By Christoph Lindner @cplindner
Christoph Lindner is Professor of Media and Culture at the University of Amsterdam, where he writes about cities, visual culture, creative practices, and globalization.
Amsterdam has long been a transnational hub of countercultural activity, from the religious turmoil of early-modern Europe, to the Provo youth movement of the 1960s, to more recent experiments in underground art and urbanism.
One iconic moment in that long, sinuous history is the student occupation of the Maagdenhuis in 1969 (pictured above). Located on a public square in the city center, the Maagdenhuis (meaning, literally, the house of virgins) is the administrative headquarters of the University of Amsterdam. It was occupied for five days in May 1969 by students demanding greater equality and inclusivity in university governance, largely echoing – but also extending – the May ’68 student riots in Paris.
At the time of writing, the Maagdenhuis is again under occupation, and a large-scale rebellion against the university’s leadership is once more underway (pictured above). This time, the occupiers are composed of a broad coalition of university students and staff, as well as various other sympathizers from within and beyond the university community. I don’t want to rehearse the full string of events leading up to the occupation (if you’re interested, you can read a précis here: http://antipodefoundation.org/2015/03/11/financialization-sucks/), except to highlight that the core issue prompting the protests is what many see as the university’s disproportionate corporatization and neoliberal managerialism.
It is also worth mentioning that the unrest is spreading nationally to other Dutch universities and that a number of international academic heavyweights – like Judith Butler, Noam Chomsky, and David Harvey – have written in support of the revolution. The main demand that the various protest groups all share is an end to top-down governance through increased democratization of the university.
At stake in all the ongoing protests, debates, occupations, marches, twitter campaigns, facebook rallies, dance parties, bonfires, cook-ins, cook-outs, and other forms of expression and resistance is a fundamental question about who the university belongs to – management, students, workers, government, taxpayers, etc. Bundled up in this question is a much larger one about what values should govern a university in today’s world.
Two things stand out in the current state of affairs. First, the protesters are putting on a daily programme of intellectual/cultural events (ranging from guest lectures and writing workshops to art installations and thought experiments) that rivals the quality and innovation of anything currently being offered by the university’s regular degree programmes. Perhaps the system will absorb this intellectual energy and launch a new BA in Unrest. More likely, and more desirable, is that we might learn something from each other about what we can achieve intellectually when working outside or around the system.
The second and more important thing that stands out is the role of citizenship in both the university protest movement itself and the larger political and social causes which which the movement has allied itself (namely, to speak in general terms, causes resisting the growing financialization and precarization of contemporary life). Working to build, nourish, and sustain a new university community through cultural citizenship has been a critical aim of the university protests.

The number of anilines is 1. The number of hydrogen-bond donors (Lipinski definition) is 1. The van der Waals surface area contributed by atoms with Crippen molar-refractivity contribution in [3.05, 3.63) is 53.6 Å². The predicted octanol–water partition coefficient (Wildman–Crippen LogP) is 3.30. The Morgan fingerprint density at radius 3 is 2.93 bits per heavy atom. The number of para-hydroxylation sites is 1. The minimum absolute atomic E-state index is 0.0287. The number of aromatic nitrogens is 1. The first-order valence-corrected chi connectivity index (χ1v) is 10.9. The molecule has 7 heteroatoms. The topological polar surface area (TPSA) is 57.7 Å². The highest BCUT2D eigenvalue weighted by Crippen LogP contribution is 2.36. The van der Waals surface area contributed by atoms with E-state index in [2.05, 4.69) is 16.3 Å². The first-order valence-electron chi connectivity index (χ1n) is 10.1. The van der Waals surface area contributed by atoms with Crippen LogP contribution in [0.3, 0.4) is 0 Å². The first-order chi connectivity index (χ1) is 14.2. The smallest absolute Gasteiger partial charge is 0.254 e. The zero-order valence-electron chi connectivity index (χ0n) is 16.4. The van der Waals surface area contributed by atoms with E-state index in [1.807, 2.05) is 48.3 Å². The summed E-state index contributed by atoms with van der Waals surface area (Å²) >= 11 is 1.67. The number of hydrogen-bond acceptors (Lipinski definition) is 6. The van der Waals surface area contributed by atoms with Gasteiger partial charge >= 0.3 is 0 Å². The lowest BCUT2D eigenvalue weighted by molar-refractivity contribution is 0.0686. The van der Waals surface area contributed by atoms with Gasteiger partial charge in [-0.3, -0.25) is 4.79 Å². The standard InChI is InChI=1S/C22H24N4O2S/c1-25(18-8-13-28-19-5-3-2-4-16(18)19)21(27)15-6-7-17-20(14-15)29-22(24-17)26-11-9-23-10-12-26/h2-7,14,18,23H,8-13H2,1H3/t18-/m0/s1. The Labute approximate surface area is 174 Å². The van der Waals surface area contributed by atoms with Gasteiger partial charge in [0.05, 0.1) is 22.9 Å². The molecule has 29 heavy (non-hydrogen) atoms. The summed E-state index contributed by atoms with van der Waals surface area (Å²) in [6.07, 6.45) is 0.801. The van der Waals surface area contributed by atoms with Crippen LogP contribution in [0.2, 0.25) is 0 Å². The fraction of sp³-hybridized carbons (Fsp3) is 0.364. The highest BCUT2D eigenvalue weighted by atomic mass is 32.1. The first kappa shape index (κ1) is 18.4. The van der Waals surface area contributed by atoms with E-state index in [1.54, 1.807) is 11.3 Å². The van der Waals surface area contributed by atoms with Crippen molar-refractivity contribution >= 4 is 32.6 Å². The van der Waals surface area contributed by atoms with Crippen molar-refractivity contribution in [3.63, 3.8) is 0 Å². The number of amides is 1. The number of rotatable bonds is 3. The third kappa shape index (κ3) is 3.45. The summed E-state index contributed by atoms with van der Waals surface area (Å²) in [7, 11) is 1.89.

There are no clear solutions to the issues currently being raised in Amsterdam. Some of these issues are extremely local. What to do with small language programs with dwindling student numbers? Or should we sell the Bungehuis (an historic university building) to property developers to turn into a luxury hotel? Other issues are national and specific to the Dutch context: how will academic freedom be affected by the implementation of a “national science agenda” that sets fixed national priorities for research funding? Or, what will be the impact on scholarship of universities and funding bodies requiring more and more research projects to be co-financed by private partners?
But the biggest issue – and the one that most universities around the world are facing in one form or another – is how to reconcile a university’s core practice of knowledge production and exchange with the financial and political realities that determine its ability to exist? In other words, what future is there for the university as an institution centered on free thinking and knowledge sharing in the age of neoliberal globalization?
I can’t answer these questions fully here. But I will say this: the Amsterdam protests reveal the full, surreptitious extent to which the core values of European universities have drifted over time to become increasingly calibrated with those of the market economy. Some of this has been intentional on the part of governments and university leadership (and almost always couched in the language of financial exigency), but some of it has also been the result of slow, steady change inside the working culture of faculties and departments as we have quietly adopted and internalized this shift – due to a combination of exhaustion, pragmatism, optimism, and inattention.
This does not make the university a corporation. It does not remove the university’s commitment to education and research. And it does not mean an end to free thought. But it does weaken our ability to pursue academic innovation and quality (in both research and teaching) as our primary objective.
Despite this doom and gloom, one thing I have learned from the protests taking place in Amsterdam is that citizenship matters at universities now more than ever. The question is what kind of university citizenship are we talking about, and what forms can it take? This discussion is urgent in Amsterdam and elsewhere.
Amsterdam, March 16 2015